Participate in a Study
Participating in observational research: Things to Consider
- Why participate? Participation helps doctors learn more about a disease, what is normal and not, and how diseases progress. Observational research has no drugs or interventions
- Who can participate? There are inclusion/exclusion criteria for observational studies – they help ensure the study data is most relevant to the disease. If you are on this page, it is probably because you are interested in studies about neurodegenerative diseases. We have studies for patients, healthy volunteers, and at-risk family members. Talking with the study coordinators will help you find the best fit.
- What will happen? See “how observational studies work” for an overview. Study visits usually include interviews, a physical exam, and cognitive testing. Each study has its own procedures. Sometimes these include blood draws, imaging of the brain, pen-and-paper testing, online surveys, or even measurements of your eye movements.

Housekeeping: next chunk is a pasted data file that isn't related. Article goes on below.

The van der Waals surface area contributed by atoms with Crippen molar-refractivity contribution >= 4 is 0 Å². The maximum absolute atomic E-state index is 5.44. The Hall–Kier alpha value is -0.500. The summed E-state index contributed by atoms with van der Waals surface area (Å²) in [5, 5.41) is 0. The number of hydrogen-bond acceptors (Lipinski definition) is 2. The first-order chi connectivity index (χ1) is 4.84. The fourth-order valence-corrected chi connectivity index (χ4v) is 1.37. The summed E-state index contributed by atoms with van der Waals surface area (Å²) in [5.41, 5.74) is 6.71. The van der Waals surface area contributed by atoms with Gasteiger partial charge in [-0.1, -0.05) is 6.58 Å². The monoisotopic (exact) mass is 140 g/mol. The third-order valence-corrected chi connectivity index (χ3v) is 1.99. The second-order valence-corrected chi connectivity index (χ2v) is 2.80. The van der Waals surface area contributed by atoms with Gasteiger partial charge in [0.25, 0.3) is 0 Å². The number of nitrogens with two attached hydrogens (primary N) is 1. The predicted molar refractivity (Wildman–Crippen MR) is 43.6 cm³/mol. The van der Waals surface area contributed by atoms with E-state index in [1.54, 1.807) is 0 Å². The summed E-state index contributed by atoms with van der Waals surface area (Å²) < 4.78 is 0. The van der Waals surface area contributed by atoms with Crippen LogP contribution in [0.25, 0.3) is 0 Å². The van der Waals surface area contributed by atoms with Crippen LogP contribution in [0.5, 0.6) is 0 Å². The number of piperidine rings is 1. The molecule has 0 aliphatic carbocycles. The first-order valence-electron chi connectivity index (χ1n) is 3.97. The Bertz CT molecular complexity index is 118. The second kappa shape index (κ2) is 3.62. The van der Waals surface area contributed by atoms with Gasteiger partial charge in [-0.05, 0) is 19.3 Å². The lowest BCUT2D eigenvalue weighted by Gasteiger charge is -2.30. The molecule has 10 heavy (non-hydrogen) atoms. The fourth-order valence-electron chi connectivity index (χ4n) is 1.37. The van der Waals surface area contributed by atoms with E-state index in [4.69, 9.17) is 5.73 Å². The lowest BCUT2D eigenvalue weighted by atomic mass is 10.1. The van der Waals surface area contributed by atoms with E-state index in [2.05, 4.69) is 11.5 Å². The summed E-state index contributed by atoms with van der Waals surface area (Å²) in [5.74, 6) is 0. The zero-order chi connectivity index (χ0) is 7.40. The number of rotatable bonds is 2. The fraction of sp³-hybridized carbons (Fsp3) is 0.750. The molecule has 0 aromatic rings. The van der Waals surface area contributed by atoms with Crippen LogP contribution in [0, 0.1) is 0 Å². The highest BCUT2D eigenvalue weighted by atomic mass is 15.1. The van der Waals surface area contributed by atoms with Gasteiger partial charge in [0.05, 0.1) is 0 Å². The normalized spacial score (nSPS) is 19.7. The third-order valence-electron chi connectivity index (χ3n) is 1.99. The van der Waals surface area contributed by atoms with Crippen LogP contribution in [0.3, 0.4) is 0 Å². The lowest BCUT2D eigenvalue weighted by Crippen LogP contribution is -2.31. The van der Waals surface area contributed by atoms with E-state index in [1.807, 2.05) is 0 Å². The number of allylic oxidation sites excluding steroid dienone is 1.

- How long is a visit? Visits can take from an hour to several days, depending on the study.
- Is it safe? Because there are no interventions (such as an experimental medication), there are very few risks. You can be bored, tired or find tests tiring or emotionally difficult. Certain procedures may have higher risks. For example, a blood draw may have a risk of pain or infection – risks are always explained carefully during the consent process for each study.
- What should I know before signing up? For any type of clinical research, it is important to know:
- Who is the study doctor and who can answer my questions about the study?
- Why is the study being done?
- Who can be in the study?
- What is the time commitment? What procedures are involved?
- Are there any risks?
- Is there any cost or compensation?